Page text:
(All that said, if someone emails you repeatedly, it can be better for your in-box to reply and say, “I don’t have any purchasing/hiring authority, so please take me off your list.” And if they ask you to connect them to whoever does, you can say, “I’m not sure about that. But it’s definitely not me! Thanks for removing me.” But that’s only if someone is repeatedly contacting you.)

5. I was asked for an Informational Interview but I’m not sure I’m qualified

I just received a LinkedIn message requesting a 15-20-minute informational interview with a current student at my alma mater. She was very polite in her message and said she wanted to get more information about entering the field in which I work.

I’m generally someone who enjoys helping others and providing feedback or advice when I can. But I’ve only been working a little over a year. I graduated college back in May of 2017 and have been in my entry-level role for a little over a year. Am I really qualified to give advice to others when I’m so early on in my career myself? I know you’ve talked about imposter syndrome before, so I’m not sure if I’m experiencing that, or if I’m really just not qualified and should suggest she meet with someone more senior in their career.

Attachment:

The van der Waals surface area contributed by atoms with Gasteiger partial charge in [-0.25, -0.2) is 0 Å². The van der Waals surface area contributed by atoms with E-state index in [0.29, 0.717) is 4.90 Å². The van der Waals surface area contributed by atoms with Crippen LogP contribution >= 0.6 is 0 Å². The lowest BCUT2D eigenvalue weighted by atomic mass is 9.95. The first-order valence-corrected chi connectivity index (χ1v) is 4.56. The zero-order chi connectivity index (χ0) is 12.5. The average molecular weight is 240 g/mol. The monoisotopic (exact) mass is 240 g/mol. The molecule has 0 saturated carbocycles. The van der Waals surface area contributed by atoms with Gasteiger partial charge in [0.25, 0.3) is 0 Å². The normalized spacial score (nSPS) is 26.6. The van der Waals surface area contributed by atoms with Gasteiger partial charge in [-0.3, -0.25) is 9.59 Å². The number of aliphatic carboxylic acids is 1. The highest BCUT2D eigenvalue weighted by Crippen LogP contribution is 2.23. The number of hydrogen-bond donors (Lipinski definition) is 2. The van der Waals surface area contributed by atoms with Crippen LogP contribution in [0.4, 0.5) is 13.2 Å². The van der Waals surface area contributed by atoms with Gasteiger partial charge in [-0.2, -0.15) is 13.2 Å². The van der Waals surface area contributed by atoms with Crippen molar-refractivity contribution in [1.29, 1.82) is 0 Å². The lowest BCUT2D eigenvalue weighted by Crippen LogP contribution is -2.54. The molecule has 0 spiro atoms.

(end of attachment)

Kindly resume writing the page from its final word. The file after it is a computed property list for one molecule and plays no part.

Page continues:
You might actually be perfect for her to meet with, depending on what she wants to know. You’re well positioned to talk about entry-level work in the field — what hiring processes are like, what kind of work you’ve been giving, what has surprised you about the field, and lots of other things that people 10 years ahead of you might not remember nearly as well as you will since you’re right in the middle of it now.

But if you want to, you can make it clear to her that you’ll be bringing some limitations in your perspective by saying something like, “I’d be glad to talk to you, but I do want to make sure you know that I graduated a year ago and have only been working in the field since then. I’m happy to tell you about my experience so far, but I wanted to flag that in case you were seeking out someone with more experience to share.” My bet, though, is that she’ll find real value in talking to someone who’s just a little further along than she is.